Birth Certificate UK English Sworn Certified Translation to FrenchSworn Certification for Translation

Birth>Original>Certificate>UK> 3 Original Certificate



Notarisation UK Translation Services

This type of translation certification is usually required for documents issued by the General Register Office or signed in front of a Notary, or issued by some other countries to be used in a higher capacity abroad (or for use with foreign consulates in the UK) such as Power of Attorney, Affidavit Declaration, buying property abroad, opening a company abroad, Probate/Inheritance, any other transaction abroad involving commercial activity or for High Court proceedings and some Embassies.

The Original certificate is usually required when a translation will be notarised because the translation and the original certificate (or Certified True Copy) will be signed and stamped before a Notary Public. We also attach a Notary Declaration including the details of the translation professional declaring on oath that it is a complete and accurate translation of the original. This Notary Declaration is also dated and includes the translator's signature and is signed and stamped by the UK Notary Public.


 Notarized Certified UK Translation Declaration of AccuracyNotarised Translation Declaration

Notarised UK Translation Example Notarised Certification for Translation

Original>Document>Example>2Original Certificate



Apostille example UKApostille (attached at the back of the Translation and/or the Original)

If the certificate is to be submitted abroad, you may also need to have your Translation and Certification not only sworn or notarized but also legalised at the Foreign & Commonwealth Office (FCO). (The FCO will not legalise Basic Translation Certification, they have to bear the signature of either a registered Solicitor or Notary).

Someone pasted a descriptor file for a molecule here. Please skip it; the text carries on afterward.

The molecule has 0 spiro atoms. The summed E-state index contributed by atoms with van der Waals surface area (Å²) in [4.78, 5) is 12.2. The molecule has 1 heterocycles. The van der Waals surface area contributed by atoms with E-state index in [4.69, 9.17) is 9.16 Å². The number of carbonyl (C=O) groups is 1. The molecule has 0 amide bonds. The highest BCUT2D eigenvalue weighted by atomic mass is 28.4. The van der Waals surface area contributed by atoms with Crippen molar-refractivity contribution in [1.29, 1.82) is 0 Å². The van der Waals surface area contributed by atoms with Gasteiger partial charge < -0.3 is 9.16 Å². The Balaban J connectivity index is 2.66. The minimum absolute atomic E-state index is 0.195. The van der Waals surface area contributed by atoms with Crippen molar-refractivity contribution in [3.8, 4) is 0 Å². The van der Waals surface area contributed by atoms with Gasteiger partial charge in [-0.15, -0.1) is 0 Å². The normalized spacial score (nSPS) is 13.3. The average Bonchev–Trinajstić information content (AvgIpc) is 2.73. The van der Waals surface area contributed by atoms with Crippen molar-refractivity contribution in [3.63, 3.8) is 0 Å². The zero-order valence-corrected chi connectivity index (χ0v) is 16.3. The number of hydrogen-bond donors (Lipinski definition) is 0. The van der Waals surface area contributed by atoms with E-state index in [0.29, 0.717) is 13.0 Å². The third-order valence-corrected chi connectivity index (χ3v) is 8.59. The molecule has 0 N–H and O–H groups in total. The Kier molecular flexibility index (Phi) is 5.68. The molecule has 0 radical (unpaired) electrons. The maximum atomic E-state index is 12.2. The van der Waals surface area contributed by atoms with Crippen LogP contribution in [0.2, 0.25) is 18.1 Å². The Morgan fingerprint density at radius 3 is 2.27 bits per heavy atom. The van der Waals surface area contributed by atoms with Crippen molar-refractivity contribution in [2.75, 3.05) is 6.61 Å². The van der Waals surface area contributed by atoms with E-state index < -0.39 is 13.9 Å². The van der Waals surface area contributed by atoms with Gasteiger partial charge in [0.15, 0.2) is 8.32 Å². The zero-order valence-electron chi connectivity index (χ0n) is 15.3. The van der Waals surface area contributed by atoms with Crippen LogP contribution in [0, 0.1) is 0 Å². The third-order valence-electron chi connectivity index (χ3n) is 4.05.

Legalisation is the confirmation that a signature, seal or stamp on a British public certificate is genuine. It does not authenticate the content of the certificate. Please check with whomever you are submitting the documents to whether legalisation of the original document or legalisation of translation document is required. You can legalise the Translation yourself at the FCO or we can do it on your behalf in two ways:

- Post: We post the documents to the FCO in Milton Keynes for legalisation and they return it by post (The FCO can take up to 10 days to return Legalised documents).

- Premium (one day): We go to the FCO office in direct on your behalf in Central London.

In some cases, when a Certified Translation is legalised (Apostille), the Original Certificate may also need to be legalised. Check with your representative. In which case, you will need to supply us with your already Legalised Original Certificate or request from us to have your Original Certificate Legalised. 

Please check that the destination country where you are presenting your documents is on the list of Member Countries of the Hague Convention. If not, after legalisation you may also need one last step, which is to present the legalised documents to the relevant foreign consulate in the United Kingdom for further consular legalisation.